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HP/MS deal a boon to messaging

The Microsoft/Hewlett-Packard alliance could bring improved techniques for handling messaging clients on large-scale networks.

One result of the tighter alliance between Microsoft and Hewlett-Packard may be improved techniques for handling messaging clients on large-scale networks.

HP and Microsoft announced last week a broad-based alliance that focused on extending HP's service and support network to Microsoft customers. But a part of the deal that many publications overlooked also means that the two companies will work on improving messaging interoperability between HP's OpenMail messaging system for HP-UX and Microsoft's Exchange for Windows NT.

Microsoft's enterprise messaging product is the Exchange Server. While the company has claimed that Exchange can run several thousand users on a single Exchange Server, the truth is that each server can only store up to 16GB. That means that if each user is assigned about 25MB for a personal mailbox--a typical corporate configuration--then Exchange can only support 500 users per server. For a large corporation with thousands of users in hundreds of locations, that means having a lot more servers at additional cost.

Microsoft has taken affront at the suggestion that Exchange has scalability problems. But the company does admit that Exchange has limitations.

"Where we?re bound is on the 16GB disk capacity," said Greg Lobdell, group product manager for Exchange Server, conceding that "the math is accurate." Indeed, within Microsoft itself, one Exchange Server supports 300 to 350 users, each with a 50MB mailbox.

If Exchange is to support more than 1,000 mailboxes per server, each individual mailboxe would have to be small. Oregon State University supports 2,500 students per Exchange Server by reserving only 6MB per mailbox, which isn't realistic for most corporations. Digital Equipment deploys between 1,500 and 2,100 users per Exchange Server, but uses clustered servers to do so, according to Robert Bismuth, Digital vice president of corporate strategic alliances.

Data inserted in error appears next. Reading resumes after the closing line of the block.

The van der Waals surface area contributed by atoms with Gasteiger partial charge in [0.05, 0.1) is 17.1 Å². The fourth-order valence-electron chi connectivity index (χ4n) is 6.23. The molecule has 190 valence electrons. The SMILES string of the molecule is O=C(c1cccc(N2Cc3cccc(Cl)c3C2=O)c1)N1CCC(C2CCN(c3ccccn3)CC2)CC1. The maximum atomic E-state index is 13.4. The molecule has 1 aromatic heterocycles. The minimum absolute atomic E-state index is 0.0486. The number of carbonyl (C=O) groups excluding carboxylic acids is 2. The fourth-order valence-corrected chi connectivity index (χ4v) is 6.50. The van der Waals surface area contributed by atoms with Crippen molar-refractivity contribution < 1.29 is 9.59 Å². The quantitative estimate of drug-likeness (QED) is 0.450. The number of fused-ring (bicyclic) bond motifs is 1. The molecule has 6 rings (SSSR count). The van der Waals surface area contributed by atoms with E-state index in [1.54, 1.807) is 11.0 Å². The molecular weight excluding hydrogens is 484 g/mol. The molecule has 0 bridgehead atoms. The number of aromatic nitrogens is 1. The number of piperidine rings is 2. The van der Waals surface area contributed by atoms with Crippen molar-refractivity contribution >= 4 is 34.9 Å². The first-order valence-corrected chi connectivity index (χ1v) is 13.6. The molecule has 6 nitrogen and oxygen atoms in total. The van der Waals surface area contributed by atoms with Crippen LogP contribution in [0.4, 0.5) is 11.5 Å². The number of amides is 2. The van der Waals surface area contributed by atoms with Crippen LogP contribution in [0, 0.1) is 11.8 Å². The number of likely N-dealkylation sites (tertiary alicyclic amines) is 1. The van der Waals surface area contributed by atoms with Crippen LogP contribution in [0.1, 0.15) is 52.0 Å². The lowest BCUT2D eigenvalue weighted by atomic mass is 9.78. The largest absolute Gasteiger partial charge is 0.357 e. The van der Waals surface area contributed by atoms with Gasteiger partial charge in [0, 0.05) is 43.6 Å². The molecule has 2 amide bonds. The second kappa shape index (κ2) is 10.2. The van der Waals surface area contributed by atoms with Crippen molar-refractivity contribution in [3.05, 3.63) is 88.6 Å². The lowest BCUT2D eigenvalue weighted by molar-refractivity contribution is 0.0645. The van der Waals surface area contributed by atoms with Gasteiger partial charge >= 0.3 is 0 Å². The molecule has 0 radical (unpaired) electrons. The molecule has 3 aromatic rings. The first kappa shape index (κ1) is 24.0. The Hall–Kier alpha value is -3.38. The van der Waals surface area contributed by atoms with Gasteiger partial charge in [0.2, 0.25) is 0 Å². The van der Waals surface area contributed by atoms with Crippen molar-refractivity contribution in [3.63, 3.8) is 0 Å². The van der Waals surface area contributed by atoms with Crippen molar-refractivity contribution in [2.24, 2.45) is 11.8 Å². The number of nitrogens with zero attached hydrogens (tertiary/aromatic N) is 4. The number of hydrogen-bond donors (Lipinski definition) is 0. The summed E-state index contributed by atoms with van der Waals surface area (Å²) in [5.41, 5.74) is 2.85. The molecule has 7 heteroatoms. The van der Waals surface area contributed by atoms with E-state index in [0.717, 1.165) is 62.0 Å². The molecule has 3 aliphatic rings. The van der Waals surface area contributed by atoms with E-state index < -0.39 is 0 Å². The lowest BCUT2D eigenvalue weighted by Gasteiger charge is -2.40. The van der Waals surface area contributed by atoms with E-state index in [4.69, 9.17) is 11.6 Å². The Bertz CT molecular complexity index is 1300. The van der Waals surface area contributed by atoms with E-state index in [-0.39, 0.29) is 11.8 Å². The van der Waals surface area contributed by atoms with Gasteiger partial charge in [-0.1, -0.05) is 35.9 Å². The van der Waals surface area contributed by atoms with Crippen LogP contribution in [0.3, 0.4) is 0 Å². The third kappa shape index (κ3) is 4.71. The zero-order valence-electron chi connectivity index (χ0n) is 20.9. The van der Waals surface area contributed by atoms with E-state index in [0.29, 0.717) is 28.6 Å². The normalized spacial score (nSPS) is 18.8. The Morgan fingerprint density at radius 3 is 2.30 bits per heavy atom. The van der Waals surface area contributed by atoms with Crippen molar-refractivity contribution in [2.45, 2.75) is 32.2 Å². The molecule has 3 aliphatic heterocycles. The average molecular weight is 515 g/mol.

Lobdell added that this constraint doesn't apply to Internet email boxes based on the POP3 standard, only to MAPI clients.

But now, Microsoft and HP can team up on their sales calls to large organizations who want to set up enterprise-wide mail systems. Companies will be given a choice of architectures. Some of these options could be based on HP's OpenMail, a messaging system known for its ability to easily support thousands of clients.

Customers who run Windows NT only on their servers can link several Exchange Servers together to form an Exchange backbone, although each server will still have only 16GB of storage capacity. Those who run NT and Unix, however, can use Exchange for departmental workgroups and then use HP's OpenMail as an enterprisewide backbone. Those who run Unix servers can plug all their MAPI clients, including Exchange clients, directly into OpenMail.

In addition, HP will abandon its OpenMail for NT, which has been competing directly with Exchange.

"HP has given up the low end, but solidified its position on the high end," said Tim Sloane, an analyst with market research firm Aberdeen Group. "This puts HP in the position of being the only company with the Unix platform that supports the Windows desktop applications."

Microsoft has been trying to compete with Lotus Development and its Notes groupware and messaging offerings. HP, for its part, has also been faced with stiff competition from Lotus in bids for large multinational companies, traditionally HP's stronghold.

Analysts think the deal will help both companies. Microsoft gets a foothold in new markets through the HP alliance, said Joyce Graff, a research director at Gartner Group, while HP gets a substantial number of new customers for its service and integration business. This is a "win for both," she said.